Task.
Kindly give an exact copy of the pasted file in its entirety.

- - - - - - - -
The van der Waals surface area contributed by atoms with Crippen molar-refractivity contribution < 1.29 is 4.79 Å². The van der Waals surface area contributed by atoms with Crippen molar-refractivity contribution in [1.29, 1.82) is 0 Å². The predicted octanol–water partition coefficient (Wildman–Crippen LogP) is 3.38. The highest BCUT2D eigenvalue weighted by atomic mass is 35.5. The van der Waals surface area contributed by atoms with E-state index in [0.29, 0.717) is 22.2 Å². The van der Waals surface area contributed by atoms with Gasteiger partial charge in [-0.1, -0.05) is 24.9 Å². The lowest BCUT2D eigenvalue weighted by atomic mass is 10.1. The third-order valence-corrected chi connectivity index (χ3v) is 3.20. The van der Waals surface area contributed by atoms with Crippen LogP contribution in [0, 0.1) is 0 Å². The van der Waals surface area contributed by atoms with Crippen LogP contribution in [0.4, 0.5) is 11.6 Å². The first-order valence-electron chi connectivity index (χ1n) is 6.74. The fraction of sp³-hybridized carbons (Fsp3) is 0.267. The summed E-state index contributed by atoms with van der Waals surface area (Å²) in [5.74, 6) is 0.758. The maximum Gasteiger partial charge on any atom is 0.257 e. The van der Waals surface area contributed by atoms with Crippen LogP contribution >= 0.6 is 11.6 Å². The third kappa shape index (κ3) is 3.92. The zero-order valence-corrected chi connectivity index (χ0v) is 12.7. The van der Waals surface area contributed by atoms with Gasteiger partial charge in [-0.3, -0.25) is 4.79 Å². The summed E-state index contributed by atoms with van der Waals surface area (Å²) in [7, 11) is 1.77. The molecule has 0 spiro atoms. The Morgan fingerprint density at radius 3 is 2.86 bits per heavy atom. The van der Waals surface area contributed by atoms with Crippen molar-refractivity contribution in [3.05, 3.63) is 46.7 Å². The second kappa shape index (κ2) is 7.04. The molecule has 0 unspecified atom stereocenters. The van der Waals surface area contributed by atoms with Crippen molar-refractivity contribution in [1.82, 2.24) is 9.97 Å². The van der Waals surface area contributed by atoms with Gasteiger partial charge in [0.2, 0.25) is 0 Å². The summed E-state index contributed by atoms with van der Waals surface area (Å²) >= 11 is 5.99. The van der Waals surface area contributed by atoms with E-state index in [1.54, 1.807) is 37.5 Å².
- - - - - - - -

The van der Waals surface area contributed by atoms with Crippen molar-refractivity contribution < 1.29 is 4.79 Å². The van der Waals surface area contributed by atoms with Crippen molar-refractivity contribution in [1.29, 1.82) is 0 Å². The predicted octanol–water partition coefficient (Wildman–Crippen LogP) is 3.38. The highest BCUT2D eigenvalue weighted by atomic mass is 35.5. The van der Waals surface area contributed by atoms with E-state index in [0.29, 0.717) is 22.2 Å². The van der Waals surface area contributed by atoms with Gasteiger partial charge in [-0.1, -0.05) is 24.9 Å². The lowest BCUT2D eigenvalue weighted by atomic mass is 10.1. The third-order valence-corrected chi connectivity index (χ3v) is 3.20. The van der Waals surface area contributed by atoms with Crippen LogP contribution in [0, 0.1) is 0 Å². The van der Waals surface area contributed by atoms with Crippen LogP contribution in [0.4, 0.5) is 11.6 Å². The first-order valence-electron chi connectivity index (χ1n) is 6.74. The fraction of sp³-hybridized carbons (Fsp3) is 0.267. The summed E-state index contributed by atoms with van der Waals surface area (Å²) in [5.74, 6) is 0.758. The maximum Gasteiger partial charge on any atom is 0.257 e. The van der Waals surface area contributed by atoms with Crippen LogP contribution >= 0.6 is 11.6 Å². The third kappa shape index (κ3) is 3.92. The zero-order valence-corrected chi connectivity index (χ0v) is 12.7. The van der Waals surface area contributed by atoms with Gasteiger partial charge in [-0.3, -0.25) is 4.79 Å². The summed E-state index contributed by atoms with van der Waals surface area (Å²) in [7, 11) is 1.77. The molecule has 0 spiro atoms. The Morgan fingerprint density at radius 3 is 2.86 bits per heavy atom. The van der Waals surface area contributed by atoms with Crippen molar-refractivity contribution in [3.05, 3.63) is 46.7 Å². The second kappa shape index (κ2) is 7.04. The molecule has 0 unspecified atom stereocenters. The van der Waals surface area contributed by atoms with Crippen molar-refractivity contribution in [1.82, 2.24) is 9.97 Å². The van der Waals surface area contributed by atoms with Gasteiger partial charge in [0.2, 0.25) is 0 Å². The summed E-state index contributed by atoms with van der Waals surface area (Å²) >= 11 is 5.99. The van der Waals surface area contributed by atoms with E-state index in [1.54, 1.807) is 37.5 Å².